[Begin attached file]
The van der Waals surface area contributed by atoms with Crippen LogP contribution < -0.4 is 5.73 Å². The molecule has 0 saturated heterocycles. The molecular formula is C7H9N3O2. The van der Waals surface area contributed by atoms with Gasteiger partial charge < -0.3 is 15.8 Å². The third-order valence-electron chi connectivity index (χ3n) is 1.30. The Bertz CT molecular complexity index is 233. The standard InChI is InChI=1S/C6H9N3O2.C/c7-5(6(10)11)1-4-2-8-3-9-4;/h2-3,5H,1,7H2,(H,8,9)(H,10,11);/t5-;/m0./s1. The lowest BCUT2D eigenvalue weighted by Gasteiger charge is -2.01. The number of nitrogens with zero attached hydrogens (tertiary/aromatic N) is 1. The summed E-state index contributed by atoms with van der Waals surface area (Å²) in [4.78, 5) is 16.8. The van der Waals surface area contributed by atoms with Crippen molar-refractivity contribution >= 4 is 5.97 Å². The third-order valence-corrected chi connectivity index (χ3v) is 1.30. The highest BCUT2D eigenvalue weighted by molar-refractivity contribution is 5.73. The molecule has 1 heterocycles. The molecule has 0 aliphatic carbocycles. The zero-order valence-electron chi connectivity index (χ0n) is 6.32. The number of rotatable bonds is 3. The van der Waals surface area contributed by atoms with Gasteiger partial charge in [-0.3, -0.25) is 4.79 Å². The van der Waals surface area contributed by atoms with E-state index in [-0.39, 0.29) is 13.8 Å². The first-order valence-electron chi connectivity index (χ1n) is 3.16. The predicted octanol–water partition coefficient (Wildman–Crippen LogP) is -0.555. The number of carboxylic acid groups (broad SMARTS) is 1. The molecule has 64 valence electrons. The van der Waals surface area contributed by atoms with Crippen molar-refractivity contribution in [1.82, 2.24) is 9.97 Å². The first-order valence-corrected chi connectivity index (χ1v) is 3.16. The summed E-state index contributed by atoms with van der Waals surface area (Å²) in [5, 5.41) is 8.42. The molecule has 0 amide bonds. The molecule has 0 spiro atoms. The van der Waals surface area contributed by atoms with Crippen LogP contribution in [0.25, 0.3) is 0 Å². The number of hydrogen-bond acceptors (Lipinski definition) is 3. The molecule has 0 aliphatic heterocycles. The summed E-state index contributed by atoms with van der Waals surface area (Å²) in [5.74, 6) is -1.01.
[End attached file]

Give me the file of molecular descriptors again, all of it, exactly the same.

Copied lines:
The van der Waals surface area contributed by atoms with Crippen LogP contribution < -0.4 is 5.73 Å². The molecule has 0 saturated heterocycles. The molecular formula is C7H9N3O2. The van der Waals surface area contributed by atoms with Gasteiger partial charge < -0.3 is 15.8 Å². The third-order valence-electron chi connectivity index (χ3n) is 1.30. The Bertz CT molecular complexity index is 233. The standard InChI is InChI=1S/C6H9N3O2.C/c7-5(6(10)11)1-4-2-8-3-9-4;/h2-3,5H,1,7H2,(H,8,9)(H,10,11);/t5-;/m0./s1. The lowest BCUT2D eigenvalue weighted by Gasteiger charge is -2.01. The number of nitrogens with zero attached hydrogens (tertiary/aromatic N) is 1. The summed E-state index contributed by atoms with van der Waals surface area (Å²) in [4.78, 5) is 16.8. The van der Waals surface area contributed by atoms with Crippen molar-refractivity contribution >= 4 is 5.97 Å². The third-order valence-corrected chi connectivity index (χ3v) is 1.30. The highest BCUT2D eigenvalue weighted by molar-refractivity contribution is 5.73. The molecule has 1 heterocycles. The molecule has 0 aliphatic carbocycles. The zero-order valence-electron chi connectivity index (χ0n) is 6.32. The number of rotatable bonds is 3. The van der Waals surface area contributed by atoms with Gasteiger partial charge in [-0.3, -0.25) is 4.79 Å². The van der Waals surface area contributed by atoms with E-state index in [-0.39, 0.29) is 13.8 Å². The first-order valence-electron chi connectivity index (χ1n) is 3.16. The predicted octanol–water partition coefficient (Wildman–Crippen LogP) is -0.555. The number of carboxylic acid groups (broad SMARTS) is 1. The molecule has 64 valence electrons. The van der Waals surface area contributed by atoms with Crippen molar-refractivity contribution in [1.82, 2.24) is 9.97 Å². The first-order valence-corrected chi connectivity index (χ1v) is 3.16. The summed E-state index contributed by atoms with van der Waals surface area (Å²) in [5, 5.41) is 8.42. The molecule has 0 amide bonds. The molecule has 0 spiro atoms. The van der Waals surface area contributed by atoms with Crippen LogP contribution in [0.25, 0.3) is 0 Å². The number of hydrogen-bond acceptors (Lipinski definition) is 3. The molecule has 0 aliphatic heterocycles. The summed E-state index contributed by atoms with van der Waals surface area (Å²) in [5.74, 6) is -1.01.